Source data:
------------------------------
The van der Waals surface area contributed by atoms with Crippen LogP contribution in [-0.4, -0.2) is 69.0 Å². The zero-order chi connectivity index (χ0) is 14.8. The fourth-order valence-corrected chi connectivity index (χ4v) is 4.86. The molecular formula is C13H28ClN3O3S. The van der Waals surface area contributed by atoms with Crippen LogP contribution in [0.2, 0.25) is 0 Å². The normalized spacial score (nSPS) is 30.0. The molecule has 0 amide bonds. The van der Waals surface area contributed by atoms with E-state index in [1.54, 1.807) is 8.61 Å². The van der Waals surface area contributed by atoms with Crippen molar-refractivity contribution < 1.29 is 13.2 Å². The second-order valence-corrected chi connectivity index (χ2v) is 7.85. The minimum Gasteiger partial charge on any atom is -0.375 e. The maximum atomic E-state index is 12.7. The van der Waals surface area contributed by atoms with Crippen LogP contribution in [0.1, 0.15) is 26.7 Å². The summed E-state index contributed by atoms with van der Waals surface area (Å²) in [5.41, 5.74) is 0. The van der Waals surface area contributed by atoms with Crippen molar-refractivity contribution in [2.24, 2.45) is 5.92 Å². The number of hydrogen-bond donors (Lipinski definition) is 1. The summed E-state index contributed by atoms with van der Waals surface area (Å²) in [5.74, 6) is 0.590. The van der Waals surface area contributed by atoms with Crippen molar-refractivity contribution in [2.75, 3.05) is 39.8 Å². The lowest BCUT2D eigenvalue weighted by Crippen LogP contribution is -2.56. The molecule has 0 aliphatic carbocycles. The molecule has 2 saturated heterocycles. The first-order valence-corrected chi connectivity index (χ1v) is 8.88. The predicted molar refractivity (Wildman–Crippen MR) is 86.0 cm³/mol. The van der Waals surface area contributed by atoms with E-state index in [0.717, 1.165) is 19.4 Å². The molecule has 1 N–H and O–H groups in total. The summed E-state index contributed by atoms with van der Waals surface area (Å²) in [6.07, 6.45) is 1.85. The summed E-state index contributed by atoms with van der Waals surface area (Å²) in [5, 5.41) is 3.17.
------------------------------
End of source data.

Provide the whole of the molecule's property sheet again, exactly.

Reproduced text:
The van der Waals surface area contributed by atoms with Crippen LogP contribution in [-0.4, -0.2) is 69.0 Å². The zero-order chi connectivity index (χ0) is 14.8. The fourth-order valence-corrected chi connectivity index (χ4v) is 4.86. The molecular formula is C13H28ClN3O3S. The van der Waals surface area contributed by atoms with Crippen LogP contribution in [0.2, 0.25) is 0 Å². The normalized spacial score (nSPS) is 30.0. The molecule has 0 amide bonds. The van der Waals surface area contributed by atoms with E-state index in [1.54, 1.807) is 8.61 Å². The van der Waals surface area contributed by atoms with Crippen molar-refractivity contribution < 1.29 is 13.2 Å². The second-order valence-corrected chi connectivity index (χ2v) is 7.85. The minimum Gasteiger partial charge on any atom is -0.375 e. The maximum atomic E-state index is 12.7. The van der Waals surface area contributed by atoms with Crippen LogP contribution in [0.1, 0.15) is 26.7 Å². The summed E-state index contributed by atoms with van der Waals surface area (Å²) in [5.41, 5.74) is 0. The van der Waals surface area contributed by atoms with Crippen molar-refractivity contribution in [2.24, 2.45) is 5.92 Å². The number of hydrogen-bond donors (Lipinski definition) is 1. The summed E-state index contributed by atoms with van der Waals surface area (Å²) in [5.74, 6) is 0.590. The van der Waals surface area contributed by atoms with Crippen molar-refractivity contribution in [2.75, 3.05) is 39.8 Å². The lowest BCUT2D eigenvalue weighted by Crippen LogP contribution is -2.56. The molecule has 0 aliphatic carbocycles. The molecule has 2 saturated heterocycles. The first-order valence-corrected chi connectivity index (χ1v) is 8.88. The predicted molar refractivity (Wildman–Crippen MR) is 86.0 cm³/mol. The van der Waals surface area contributed by atoms with E-state index in [0.717, 1.165) is 19.4 Å². The molecule has 1 N–H and O–H groups in total. The summed E-state index contributed by atoms with van der Waals surface area (Å²) in [6.07, 6.45) is 1.85. The summed E-state index contributed by atoms with van der Waals surface area (Å²) in [5, 5.41) is 3.17.